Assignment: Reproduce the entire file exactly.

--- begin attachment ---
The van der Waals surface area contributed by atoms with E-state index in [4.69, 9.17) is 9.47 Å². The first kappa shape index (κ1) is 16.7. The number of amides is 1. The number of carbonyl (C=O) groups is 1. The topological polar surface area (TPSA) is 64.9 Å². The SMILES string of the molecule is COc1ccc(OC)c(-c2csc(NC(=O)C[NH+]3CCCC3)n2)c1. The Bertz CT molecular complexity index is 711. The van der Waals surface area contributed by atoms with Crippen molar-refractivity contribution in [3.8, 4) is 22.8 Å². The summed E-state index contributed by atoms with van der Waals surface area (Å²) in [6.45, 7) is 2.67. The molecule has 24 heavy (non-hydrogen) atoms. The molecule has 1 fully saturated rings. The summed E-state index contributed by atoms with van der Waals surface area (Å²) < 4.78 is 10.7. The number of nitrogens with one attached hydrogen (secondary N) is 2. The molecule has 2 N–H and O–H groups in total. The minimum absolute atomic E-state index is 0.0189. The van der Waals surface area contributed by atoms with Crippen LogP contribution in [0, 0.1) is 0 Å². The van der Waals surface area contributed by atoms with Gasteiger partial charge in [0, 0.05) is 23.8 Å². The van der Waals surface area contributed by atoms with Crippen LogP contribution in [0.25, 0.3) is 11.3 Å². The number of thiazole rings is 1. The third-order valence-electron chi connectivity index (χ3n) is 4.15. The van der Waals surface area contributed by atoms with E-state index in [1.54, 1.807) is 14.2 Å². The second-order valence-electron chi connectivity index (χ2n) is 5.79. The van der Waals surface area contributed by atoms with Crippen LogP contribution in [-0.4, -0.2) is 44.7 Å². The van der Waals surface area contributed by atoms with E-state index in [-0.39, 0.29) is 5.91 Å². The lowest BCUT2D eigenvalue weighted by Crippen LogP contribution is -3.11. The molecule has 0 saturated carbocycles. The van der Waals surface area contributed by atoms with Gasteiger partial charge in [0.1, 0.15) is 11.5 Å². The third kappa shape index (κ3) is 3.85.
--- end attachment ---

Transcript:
The van der Waals surface area contributed by atoms with E-state index in [4.69, 9.17) is 9.47 Å². The first kappa shape index (κ1) is 16.7. The number of amides is 1. The number of carbonyl (C=O) groups is 1. The topological polar surface area (TPSA) is 64.9 Å². The SMILES string of the molecule is COc1ccc(OC)c(-c2csc(NC(=O)C[NH+]3CCCC3)n2)c1. The Bertz CT molecular complexity index is 711. The van der Waals surface area contributed by atoms with Crippen molar-refractivity contribution in [3.8, 4) is 22.8 Å². The summed E-state index contributed by atoms with van der Waals surface area (Å²) in [6.45, 7) is 2.67. The molecule has 24 heavy (non-hydrogen) atoms. The molecule has 1 fully saturated rings. The summed E-state index contributed by atoms with van der Waals surface area (Å²) < 4.78 is 10.7. The number of nitrogens with one attached hydrogen (secondary N) is 2. The molecule has 2 N–H and O–H groups in total. The minimum absolute atomic E-state index is 0.0189. The van der Waals surface area contributed by atoms with Crippen LogP contribution in [0, 0.1) is 0 Å². The van der Waals surface area contributed by atoms with Gasteiger partial charge in [0, 0.05) is 23.8 Å². The van der Waals surface area contributed by atoms with Crippen LogP contribution in [0.25, 0.3) is 11.3 Å². The number of thiazole rings is 1. The third-order valence-electron chi connectivity index (χ3n) is 4.15. The van der Waals surface area contributed by atoms with E-state index in [1.54, 1.807) is 14.2 Å². The second-order valence-electron chi connectivity index (χ2n) is 5.79. The van der Waals surface area contributed by atoms with Crippen LogP contribution in [-0.4, -0.2) is 44.7 Å². The van der Waals surface area contributed by atoms with E-state index in [-0.39, 0.29) is 5.91 Å². The lowest BCUT2D eigenvalue weighted by Crippen LogP contribution is -3.11. The molecule has 0 saturated carbocycles. The van der Waals surface area contributed by atoms with Gasteiger partial charge in [0.1, 0.15) is 11.5 Å². The third kappa shape index (κ3) is 3.85.